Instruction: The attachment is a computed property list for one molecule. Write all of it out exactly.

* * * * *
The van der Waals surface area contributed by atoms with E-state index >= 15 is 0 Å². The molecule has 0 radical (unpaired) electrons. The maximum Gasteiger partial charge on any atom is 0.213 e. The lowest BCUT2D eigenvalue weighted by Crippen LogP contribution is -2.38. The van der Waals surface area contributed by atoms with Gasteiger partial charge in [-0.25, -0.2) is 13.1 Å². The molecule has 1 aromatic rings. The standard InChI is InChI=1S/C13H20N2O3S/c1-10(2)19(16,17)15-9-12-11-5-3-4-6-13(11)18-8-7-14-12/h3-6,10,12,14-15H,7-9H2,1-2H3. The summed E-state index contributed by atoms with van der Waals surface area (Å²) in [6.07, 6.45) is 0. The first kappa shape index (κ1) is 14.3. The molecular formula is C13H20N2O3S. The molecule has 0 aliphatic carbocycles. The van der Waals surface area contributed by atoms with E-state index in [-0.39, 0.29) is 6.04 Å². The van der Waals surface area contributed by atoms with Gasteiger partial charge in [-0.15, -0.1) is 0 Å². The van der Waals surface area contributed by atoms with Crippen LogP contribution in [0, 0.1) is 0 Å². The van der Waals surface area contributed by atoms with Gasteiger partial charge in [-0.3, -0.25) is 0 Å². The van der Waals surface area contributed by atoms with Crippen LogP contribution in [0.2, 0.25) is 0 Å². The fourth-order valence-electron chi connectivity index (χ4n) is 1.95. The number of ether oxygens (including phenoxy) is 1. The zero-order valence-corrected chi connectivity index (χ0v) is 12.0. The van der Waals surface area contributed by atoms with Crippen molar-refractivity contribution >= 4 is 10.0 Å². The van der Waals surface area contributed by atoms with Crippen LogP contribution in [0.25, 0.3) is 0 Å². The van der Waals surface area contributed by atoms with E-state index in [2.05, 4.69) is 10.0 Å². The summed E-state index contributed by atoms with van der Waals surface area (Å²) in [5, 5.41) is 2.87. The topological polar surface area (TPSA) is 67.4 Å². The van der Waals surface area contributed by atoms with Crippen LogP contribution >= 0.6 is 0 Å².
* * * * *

The van der Waals surface area contributed by atoms with E-state index >= 15 is 0 Å². The molecule has 0 radical (unpaired) electrons. The maximum Gasteiger partial charge on any atom is 0.213 e. The lowest BCUT2D eigenvalue weighted by Crippen LogP contribution is -2.38. The van der Waals surface area contributed by atoms with Gasteiger partial charge in [-0.25, -0.2) is 13.1 Å². The molecule has 1 aromatic rings. The standard InChI is InChI=1S/C13H20N2O3S/c1-10(2)19(16,17)15-9-12-11-5-3-4-6-13(11)18-8-7-14-12/h3-6,10,12,14-15H,7-9H2,1-2H3. The summed E-state index contributed by atoms with van der Waals surface area (Å²) in [6.07, 6.45) is 0. The first kappa shape index (κ1) is 14.3. The molecular formula is C13H20N2O3S. The molecule has 0 aliphatic carbocycles. The van der Waals surface area contributed by atoms with E-state index in [-0.39, 0.29) is 6.04 Å². The van der Waals surface area contributed by atoms with Gasteiger partial charge in [-0.15, -0.1) is 0 Å². The van der Waals surface area contributed by atoms with Crippen LogP contribution in [0, 0.1) is 0 Å². The van der Waals surface area contributed by atoms with Gasteiger partial charge in [-0.3, -0.25) is 0 Å². The van der Waals surface area contributed by atoms with Crippen LogP contribution in [0.2, 0.25) is 0 Å². The fourth-order valence-electron chi connectivity index (χ4n) is 1.95. The number of ether oxygens (including phenoxy) is 1. The zero-order valence-corrected chi connectivity index (χ0v) is 12.0. The van der Waals surface area contributed by atoms with Crippen molar-refractivity contribution >= 4 is 10.0 Å². The van der Waals surface area contributed by atoms with Crippen LogP contribution in [0.25, 0.3) is 0 Å². The van der Waals surface area contributed by atoms with E-state index in [2.05, 4.69) is 10.0 Å². The summed E-state index contributed by atoms with van der Waals surface area (Å²) in [5, 5.41) is 2.87. The topological polar surface area (TPSA) is 67.4 Å². The van der Waals surface area contributed by atoms with Crippen LogP contribution >= 0.6 is 0 Å².